AAN Joins Effort to Overturn Gag Order in Mining Case

We have recently joined yet another amicus brief in a case of national importance – and national interest. The case is United States v. Blankenship. Donald Blankenship was the Chairman and CEO of the Massey Energy company, owners of the Upper Big Branch mine. He was charged with conspiracy to violate mine safety and health standards, and conspiracy to defraud the United States, among other things, in connection with the 2010 Upper Big Branch mine disaster.

The Associated Press, NPR, the Wall Street Journal, the Charleston Gazette, and Friends of West Virginia Public Broadcasting, Inc. intervened in the District Court case for the purpose of challenging a gag order which prevents just about any party to the case from speaking about the case and a sealing order which applies to any documents file in the case. The court justified the orders due to the intense pretrial publicity surrounding the case and said that they will remain in place until an adjudication of guilt or innocent. The district court denied the media interveners the relief they sought.

The interveners appealed to the United States Court of Appeals for the Fourth Circuit, which is where we have joined a brief drafted by the Reporters Committee for Freedom of the Press. That brief argues that courts have, for centuries, recognized a presumption of openness with regard to criminal trials. A court must make specific, on the record findings that a gag or sealing order is narrowly tailored to achieve a compelling interest. They must consider other alternatives before a gag or sealing order. This is a very high bar that rarely allows for broad gag or sealing orders.

Ordinary news coverage – even if it is pervasive, concentrated and, yes, adversarial to the defendant – does not justify a broad gag order or sealing order. It is only when this coverage threatens the ability to empanel an impartial jury must the court step in – and even then, a gag or sealing order is supposed to be a last result, utilized only after other alternatives with less First Amendment alternatives are considered and discarded, including: special questionnaires to screen prospective jurors; asking searching direct and open-ended questions to jurors in person (as a group and individually) about their level of exposure to pretrial publicity and whether they nonetheless could be fair; increasing the number of peremptory challenges available to defendants; seating a foreign jury while keeping the matter in the district; and transferring venue to another district.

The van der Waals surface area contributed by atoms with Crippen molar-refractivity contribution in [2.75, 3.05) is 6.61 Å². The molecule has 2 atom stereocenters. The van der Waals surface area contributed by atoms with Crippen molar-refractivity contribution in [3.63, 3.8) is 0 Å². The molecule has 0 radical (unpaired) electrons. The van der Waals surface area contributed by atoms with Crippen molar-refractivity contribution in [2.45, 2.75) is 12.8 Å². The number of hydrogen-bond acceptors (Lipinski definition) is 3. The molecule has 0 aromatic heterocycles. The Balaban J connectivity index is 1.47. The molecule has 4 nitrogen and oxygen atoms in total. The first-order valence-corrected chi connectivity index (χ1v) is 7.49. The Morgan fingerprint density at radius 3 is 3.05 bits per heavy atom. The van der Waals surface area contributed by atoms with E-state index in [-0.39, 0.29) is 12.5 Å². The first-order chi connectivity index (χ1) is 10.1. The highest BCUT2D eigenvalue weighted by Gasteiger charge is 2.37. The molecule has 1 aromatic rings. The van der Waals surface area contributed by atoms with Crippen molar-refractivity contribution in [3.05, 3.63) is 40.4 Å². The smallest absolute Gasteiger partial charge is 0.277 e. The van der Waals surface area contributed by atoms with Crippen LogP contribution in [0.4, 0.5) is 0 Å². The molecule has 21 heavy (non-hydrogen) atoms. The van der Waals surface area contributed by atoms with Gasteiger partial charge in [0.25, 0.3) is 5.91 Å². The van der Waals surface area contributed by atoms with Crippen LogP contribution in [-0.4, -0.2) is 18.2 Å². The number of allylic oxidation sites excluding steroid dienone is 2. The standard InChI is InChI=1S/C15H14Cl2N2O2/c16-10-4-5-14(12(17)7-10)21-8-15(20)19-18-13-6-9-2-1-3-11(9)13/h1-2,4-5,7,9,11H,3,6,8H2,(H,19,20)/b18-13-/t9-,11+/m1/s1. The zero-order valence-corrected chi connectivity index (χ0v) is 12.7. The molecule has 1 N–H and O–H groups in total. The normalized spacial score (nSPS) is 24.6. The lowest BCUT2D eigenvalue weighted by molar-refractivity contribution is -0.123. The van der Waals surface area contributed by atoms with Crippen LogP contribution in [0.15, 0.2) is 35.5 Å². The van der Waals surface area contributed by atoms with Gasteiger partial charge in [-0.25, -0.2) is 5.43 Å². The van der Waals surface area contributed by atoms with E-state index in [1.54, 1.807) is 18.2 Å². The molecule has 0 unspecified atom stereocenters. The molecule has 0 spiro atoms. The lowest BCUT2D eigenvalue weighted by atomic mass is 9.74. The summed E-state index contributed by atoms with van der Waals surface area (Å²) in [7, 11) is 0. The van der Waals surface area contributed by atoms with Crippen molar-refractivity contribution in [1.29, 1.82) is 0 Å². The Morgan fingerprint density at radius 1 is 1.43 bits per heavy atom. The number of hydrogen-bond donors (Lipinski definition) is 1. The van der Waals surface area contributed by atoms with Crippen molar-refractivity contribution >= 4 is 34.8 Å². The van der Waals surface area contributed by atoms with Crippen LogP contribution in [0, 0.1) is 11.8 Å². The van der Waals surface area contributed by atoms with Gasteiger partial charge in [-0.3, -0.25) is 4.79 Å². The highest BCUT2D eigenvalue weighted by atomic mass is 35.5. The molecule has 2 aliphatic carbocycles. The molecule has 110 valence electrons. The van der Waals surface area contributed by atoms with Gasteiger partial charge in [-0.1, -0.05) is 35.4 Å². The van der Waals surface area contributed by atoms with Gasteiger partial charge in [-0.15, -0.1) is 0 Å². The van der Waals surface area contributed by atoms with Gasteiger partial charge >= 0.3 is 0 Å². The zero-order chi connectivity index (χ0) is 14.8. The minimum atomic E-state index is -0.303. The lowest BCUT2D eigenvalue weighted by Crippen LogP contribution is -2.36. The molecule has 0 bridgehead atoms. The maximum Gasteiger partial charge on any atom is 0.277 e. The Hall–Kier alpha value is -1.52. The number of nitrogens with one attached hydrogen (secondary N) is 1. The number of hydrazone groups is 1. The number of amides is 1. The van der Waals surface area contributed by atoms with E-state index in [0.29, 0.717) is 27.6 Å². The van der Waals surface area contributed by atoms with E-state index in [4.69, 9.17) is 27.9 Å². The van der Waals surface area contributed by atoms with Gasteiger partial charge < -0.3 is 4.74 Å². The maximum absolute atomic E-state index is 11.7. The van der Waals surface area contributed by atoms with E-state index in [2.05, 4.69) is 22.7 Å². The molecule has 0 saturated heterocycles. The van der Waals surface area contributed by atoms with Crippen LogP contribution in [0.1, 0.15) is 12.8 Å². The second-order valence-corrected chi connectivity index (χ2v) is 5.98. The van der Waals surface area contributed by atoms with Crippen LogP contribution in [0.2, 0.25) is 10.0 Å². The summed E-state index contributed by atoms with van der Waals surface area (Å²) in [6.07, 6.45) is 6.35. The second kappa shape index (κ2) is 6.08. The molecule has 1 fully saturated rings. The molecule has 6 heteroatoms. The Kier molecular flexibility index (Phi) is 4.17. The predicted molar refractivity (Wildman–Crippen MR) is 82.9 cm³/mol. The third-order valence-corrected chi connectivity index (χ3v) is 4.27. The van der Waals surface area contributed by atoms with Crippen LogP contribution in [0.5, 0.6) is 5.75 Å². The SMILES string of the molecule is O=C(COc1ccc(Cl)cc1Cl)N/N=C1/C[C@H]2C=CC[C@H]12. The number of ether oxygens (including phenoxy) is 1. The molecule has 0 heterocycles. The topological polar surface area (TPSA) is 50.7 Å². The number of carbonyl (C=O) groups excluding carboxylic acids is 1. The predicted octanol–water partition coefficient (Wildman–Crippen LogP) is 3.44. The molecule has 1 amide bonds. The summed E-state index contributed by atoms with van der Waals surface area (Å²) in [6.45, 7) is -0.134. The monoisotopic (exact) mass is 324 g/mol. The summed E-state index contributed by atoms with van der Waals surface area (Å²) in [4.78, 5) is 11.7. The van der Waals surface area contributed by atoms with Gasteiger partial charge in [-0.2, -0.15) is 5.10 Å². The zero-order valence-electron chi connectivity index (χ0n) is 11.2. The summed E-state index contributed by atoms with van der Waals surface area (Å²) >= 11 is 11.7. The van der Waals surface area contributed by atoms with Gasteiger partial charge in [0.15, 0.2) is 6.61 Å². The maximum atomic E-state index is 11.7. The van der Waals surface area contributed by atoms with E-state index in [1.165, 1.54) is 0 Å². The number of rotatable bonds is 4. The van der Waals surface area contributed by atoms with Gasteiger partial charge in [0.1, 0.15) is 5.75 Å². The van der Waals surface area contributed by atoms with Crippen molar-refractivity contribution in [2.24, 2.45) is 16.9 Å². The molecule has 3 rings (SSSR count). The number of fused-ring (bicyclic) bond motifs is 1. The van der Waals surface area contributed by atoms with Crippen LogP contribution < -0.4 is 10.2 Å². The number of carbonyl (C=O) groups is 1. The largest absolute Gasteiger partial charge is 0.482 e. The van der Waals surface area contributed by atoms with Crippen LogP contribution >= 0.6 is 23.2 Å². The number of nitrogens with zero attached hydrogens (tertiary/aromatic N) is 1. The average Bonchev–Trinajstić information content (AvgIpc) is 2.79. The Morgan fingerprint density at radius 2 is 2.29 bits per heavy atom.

None of these occurred in this case. The District Court made none of the required filings before entering its broad gag and sealing orders in this case. Any cited dangers from pretrial publicity were broad and generalized, not narrow and specific, as required; they were simply vague allegations that pretrial publicity might prove prejudicial. The court improperly rejected any of the alternatives described above as simply “not feasible” at this time. Even if the court had followed all necessary procedures and considered all possible alternatives, its order is still overbroad.

The court’s main concern was pretrial publicity, especially the type that might prevent the seating of an impartial jury. But, if that’s the case, these court documents could be released once the trail begins and the documents in question are discussed or presented in open court. Reporters and the public rely on the actual case documents to report on and understand the case. They need to be made available as soon as possible. Finally, the gag order is not only overbroad, but vague as well. A gag order that restricts any and all potential witnesses from speaking about the facts or substance of a criminal case is “an extreme example of a prior restraint upon freedom of speech and expression and one that cannot escape the proscriptions of the First Amendment.” Applying it to “those who may appear at some stage of the proceedings” offers no guidance at all.

As the brief notes: “To be clear, the importance of this Court’s resolution of the Petition before it extends beyond this case. It is vital that district courts be required to properly apply the correct legal standards when imposing any limitation on the rights of the press and the public to access court records and information in criminal cases.” Because the District Court did not do so in this case, we felt we needed to weigh in to overturn that decision and prevent other courts around the country from believing they can issue similar orders.